THROUGHOUT this year, we will be finding out all about the work of Riding for the Disabled Association (RDA), a charity which brings the benefits of horses and ponies to children and adults with disabilities all over the UK. As RDA’s 50th anniversary approaches, we will be taking a look at some of the lives that have been changed, the dedicated volunteers who give their time and, of course, the amazing horses who make it all possible.
Formed officially in 1969, RDA exists to enable disabled children and adults to benefit from the therapy, achievement and fun of horses. From its early beginnings, when pony rides were found to be helpful for children who had polio, RDA has grown in every way. Today, the charity supports around 28,000 riders and carriage drivers with all kinds of disabilities, and there are almost 500 RDA groups all over the country.
At RDA they say, “It’s what you can do that counts” and their activities are good for children and adults with all kinds of disabilities. First, there’s the sheer joy of being around horses and getting involved in a fun activity. Disabled people of all ages can feel a bit isolated or lacking in confidence. RDA groups are a welcoming and positive place to come and join in, to make friends and to enjoy learning about horses.
It isn’t always easy for parents to find activities for their kids where they feel completely included and where their disability takes a back seat. The children who come to RDA find a friendly, family atmosphere where they are no different from anyone else and where everyone is supported to achieve their goals. Then there are the physical benefits. Then there are the physical benefits. The movement of the horse is perfect as a gentle activity to help relax and strengthen core muscles. This is great for people who can’t walk or have problems with balance and co-ordination.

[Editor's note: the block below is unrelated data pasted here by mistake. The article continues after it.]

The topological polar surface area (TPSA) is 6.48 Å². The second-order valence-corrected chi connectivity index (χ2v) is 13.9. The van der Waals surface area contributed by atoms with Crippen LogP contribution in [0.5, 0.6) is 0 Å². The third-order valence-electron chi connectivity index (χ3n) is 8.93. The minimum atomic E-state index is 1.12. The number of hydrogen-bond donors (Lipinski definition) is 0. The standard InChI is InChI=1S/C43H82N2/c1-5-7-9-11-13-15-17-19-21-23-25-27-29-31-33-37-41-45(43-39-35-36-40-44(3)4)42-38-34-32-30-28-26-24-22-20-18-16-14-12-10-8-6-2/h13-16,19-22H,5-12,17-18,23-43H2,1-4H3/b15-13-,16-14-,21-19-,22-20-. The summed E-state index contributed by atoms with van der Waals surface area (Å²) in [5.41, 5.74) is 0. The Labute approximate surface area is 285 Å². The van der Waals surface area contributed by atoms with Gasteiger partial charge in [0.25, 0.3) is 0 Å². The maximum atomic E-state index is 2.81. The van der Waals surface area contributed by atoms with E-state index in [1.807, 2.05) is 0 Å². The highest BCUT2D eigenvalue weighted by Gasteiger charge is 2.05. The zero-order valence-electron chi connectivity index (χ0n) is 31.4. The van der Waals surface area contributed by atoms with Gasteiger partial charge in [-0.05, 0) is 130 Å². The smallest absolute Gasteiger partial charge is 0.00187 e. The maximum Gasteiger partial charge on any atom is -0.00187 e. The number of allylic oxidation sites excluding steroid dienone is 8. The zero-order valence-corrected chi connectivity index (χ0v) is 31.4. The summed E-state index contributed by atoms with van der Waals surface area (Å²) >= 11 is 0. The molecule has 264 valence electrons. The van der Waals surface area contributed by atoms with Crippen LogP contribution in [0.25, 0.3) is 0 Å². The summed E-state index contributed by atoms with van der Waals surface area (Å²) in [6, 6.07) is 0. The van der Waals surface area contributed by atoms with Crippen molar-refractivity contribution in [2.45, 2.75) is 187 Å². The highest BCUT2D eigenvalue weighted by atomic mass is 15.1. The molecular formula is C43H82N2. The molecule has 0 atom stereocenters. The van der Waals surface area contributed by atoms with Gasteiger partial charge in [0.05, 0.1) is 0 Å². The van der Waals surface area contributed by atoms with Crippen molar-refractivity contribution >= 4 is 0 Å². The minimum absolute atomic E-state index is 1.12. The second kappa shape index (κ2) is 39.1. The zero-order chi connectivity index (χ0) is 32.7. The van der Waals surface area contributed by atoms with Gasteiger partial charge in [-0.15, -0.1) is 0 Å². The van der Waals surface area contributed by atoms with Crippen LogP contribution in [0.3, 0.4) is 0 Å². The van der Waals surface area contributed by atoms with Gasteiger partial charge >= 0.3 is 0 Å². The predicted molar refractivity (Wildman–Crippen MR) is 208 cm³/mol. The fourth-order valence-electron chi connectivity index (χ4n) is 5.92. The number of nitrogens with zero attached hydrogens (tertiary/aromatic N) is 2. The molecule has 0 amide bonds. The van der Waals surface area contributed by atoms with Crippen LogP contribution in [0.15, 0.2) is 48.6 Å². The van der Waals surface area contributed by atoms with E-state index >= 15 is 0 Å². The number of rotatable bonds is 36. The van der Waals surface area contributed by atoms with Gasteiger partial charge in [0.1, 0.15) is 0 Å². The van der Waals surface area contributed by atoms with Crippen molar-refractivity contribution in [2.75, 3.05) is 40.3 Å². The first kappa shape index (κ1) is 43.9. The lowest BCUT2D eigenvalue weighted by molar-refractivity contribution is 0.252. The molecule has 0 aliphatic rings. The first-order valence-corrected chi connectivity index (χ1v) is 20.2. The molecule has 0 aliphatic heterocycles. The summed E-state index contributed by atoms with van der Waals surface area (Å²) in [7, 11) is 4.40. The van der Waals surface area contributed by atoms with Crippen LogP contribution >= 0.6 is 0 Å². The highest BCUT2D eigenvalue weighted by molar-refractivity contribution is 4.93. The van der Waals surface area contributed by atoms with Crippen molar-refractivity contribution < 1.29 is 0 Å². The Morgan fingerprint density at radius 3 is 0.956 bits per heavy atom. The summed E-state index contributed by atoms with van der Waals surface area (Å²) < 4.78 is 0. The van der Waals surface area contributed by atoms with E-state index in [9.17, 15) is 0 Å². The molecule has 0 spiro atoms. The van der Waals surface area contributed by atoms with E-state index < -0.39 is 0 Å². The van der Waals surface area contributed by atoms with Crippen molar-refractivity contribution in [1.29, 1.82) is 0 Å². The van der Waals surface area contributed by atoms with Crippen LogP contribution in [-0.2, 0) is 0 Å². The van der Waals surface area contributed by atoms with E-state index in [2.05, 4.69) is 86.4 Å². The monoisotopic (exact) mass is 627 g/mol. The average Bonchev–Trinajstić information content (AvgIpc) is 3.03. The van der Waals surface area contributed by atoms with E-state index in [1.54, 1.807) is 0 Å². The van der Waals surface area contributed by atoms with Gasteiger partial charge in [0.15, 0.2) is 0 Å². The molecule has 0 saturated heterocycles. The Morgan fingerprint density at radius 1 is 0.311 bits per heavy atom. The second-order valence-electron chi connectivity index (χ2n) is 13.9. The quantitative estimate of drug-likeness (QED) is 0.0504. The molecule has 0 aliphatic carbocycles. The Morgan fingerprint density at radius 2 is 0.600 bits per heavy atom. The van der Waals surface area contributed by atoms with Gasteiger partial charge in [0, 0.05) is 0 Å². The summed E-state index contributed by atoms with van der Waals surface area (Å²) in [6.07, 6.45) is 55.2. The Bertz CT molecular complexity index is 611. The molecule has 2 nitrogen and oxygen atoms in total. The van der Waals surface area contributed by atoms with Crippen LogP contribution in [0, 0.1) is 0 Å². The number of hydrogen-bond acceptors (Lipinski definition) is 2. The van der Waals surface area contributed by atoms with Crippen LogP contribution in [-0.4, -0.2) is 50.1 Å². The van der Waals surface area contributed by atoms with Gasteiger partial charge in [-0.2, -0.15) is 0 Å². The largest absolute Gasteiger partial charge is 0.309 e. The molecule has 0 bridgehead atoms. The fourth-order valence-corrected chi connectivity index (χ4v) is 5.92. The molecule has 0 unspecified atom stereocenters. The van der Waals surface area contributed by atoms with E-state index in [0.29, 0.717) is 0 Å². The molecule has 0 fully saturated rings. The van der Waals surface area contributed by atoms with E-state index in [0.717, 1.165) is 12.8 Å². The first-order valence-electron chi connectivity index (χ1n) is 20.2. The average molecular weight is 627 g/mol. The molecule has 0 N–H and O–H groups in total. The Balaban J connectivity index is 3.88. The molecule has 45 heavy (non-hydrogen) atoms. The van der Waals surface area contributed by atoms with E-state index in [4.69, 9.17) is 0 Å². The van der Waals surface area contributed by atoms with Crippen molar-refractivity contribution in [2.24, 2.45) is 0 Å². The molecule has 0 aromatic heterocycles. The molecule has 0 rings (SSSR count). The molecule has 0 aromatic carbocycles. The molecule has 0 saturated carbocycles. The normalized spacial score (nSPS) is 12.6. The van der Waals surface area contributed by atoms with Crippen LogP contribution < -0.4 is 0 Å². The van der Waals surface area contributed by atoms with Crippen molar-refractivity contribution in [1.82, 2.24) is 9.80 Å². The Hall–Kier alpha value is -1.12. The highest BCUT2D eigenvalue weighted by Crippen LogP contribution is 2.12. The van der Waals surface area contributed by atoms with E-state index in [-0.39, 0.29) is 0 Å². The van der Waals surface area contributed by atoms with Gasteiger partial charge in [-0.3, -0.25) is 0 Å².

Children and adults with learning disabilities also benefit. It’s amazing how many children who never talk at home or at school will say their first words at RDA – usually to say “thank you” to their pony.
The thousands of horses and ponies that work for RDA provide life-changing therapy and offer opportunities for riders and carriage drivers to achieve amazing things. When society often views disability in terms of barriers and limitations, a horse’s ability to unlock potential and reveal what individuals can do is cause enough for celebration. But RDA horses and ponies do even more.
They provide relief from pain – encouraging tight and rigid muscles to loosen and relax. They are non-judgemental, patient and loyal friends. They are something soft and warm to reach out to, when other physical connections are too frightening. They are someone to talk to, when talking isn’t always easy. And – as anyone who has visited an RDA session will have seen – they create moments of sheer joy; a weekly lifting of the spirits that makes all the difference in the world. In the next few months we will join Cotswold RDA, and meet some of the horses and ponies – as well as the riders and volunteers – who make up the RDA family.
We will follow a very special pony called Toffee as he starts his RDA journey. And we will meet some of the lucky children who will get to ride Toffee and his new friends at Cotswold RDA.
Return to our Riding for the Disabled Association page.
Read about the people behind the scenes at Cotswold RDA in our next article.